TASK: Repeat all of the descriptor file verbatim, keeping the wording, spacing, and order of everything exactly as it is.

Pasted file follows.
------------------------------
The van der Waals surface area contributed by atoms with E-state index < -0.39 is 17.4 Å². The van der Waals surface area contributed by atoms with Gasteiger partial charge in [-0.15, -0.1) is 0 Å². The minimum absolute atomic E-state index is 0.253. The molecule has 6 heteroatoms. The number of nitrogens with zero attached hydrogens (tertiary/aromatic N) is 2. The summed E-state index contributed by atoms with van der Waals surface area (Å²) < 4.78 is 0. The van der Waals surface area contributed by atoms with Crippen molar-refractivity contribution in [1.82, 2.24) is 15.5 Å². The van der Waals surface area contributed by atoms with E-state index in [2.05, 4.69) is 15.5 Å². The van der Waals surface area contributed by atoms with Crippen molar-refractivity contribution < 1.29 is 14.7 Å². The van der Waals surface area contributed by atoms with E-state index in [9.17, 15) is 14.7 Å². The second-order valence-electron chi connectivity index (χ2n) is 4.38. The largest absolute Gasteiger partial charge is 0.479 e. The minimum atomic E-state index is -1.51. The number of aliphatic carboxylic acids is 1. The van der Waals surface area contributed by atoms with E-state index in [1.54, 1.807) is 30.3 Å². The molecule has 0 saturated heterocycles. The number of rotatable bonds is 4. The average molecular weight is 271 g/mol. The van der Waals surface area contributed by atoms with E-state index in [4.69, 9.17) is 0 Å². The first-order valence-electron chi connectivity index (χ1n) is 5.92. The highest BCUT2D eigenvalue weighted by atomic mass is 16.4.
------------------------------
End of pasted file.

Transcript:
The van der Waals surface area contributed by atoms with E-state index < -0.39 is 17.4 Å². The van der Waals surface area contributed by atoms with Gasteiger partial charge in [-0.15, -0.1) is 0 Å². The minimum absolute atomic E-state index is 0.253. The molecule has 6 heteroatoms. The number of nitrogens with zero attached hydrogens (tertiary/aromatic N) is 2. The summed E-state index contributed by atoms with van der Waals surface area (Å²) < 4.78 is 0. The van der Waals surface area contributed by atoms with Crippen molar-refractivity contribution in [1.82, 2.24) is 15.5 Å². The van der Waals surface area contributed by atoms with E-state index in [2.05, 4.69) is 15.5 Å². The van der Waals surface area contributed by atoms with Crippen molar-refractivity contribution < 1.29 is 14.7 Å². The van der Waals surface area contributed by atoms with E-state index in [9.17, 15) is 14.7 Å². The second-order valence-electron chi connectivity index (χ2n) is 4.38. The largest absolute Gasteiger partial charge is 0.479 e. The minimum atomic E-state index is -1.51. The number of aliphatic carboxylic acids is 1. The van der Waals surface area contributed by atoms with E-state index in [1.54, 1.807) is 30.3 Å². The molecule has 0 saturated heterocycles. The number of rotatable bonds is 4. The average molecular weight is 271 g/mol. The van der Waals surface area contributed by atoms with E-state index in [4.69, 9.17) is 0 Å². The first-order valence-electron chi connectivity index (χ1n) is 5.92. The highest BCUT2D eigenvalue weighted by atomic mass is 16.4.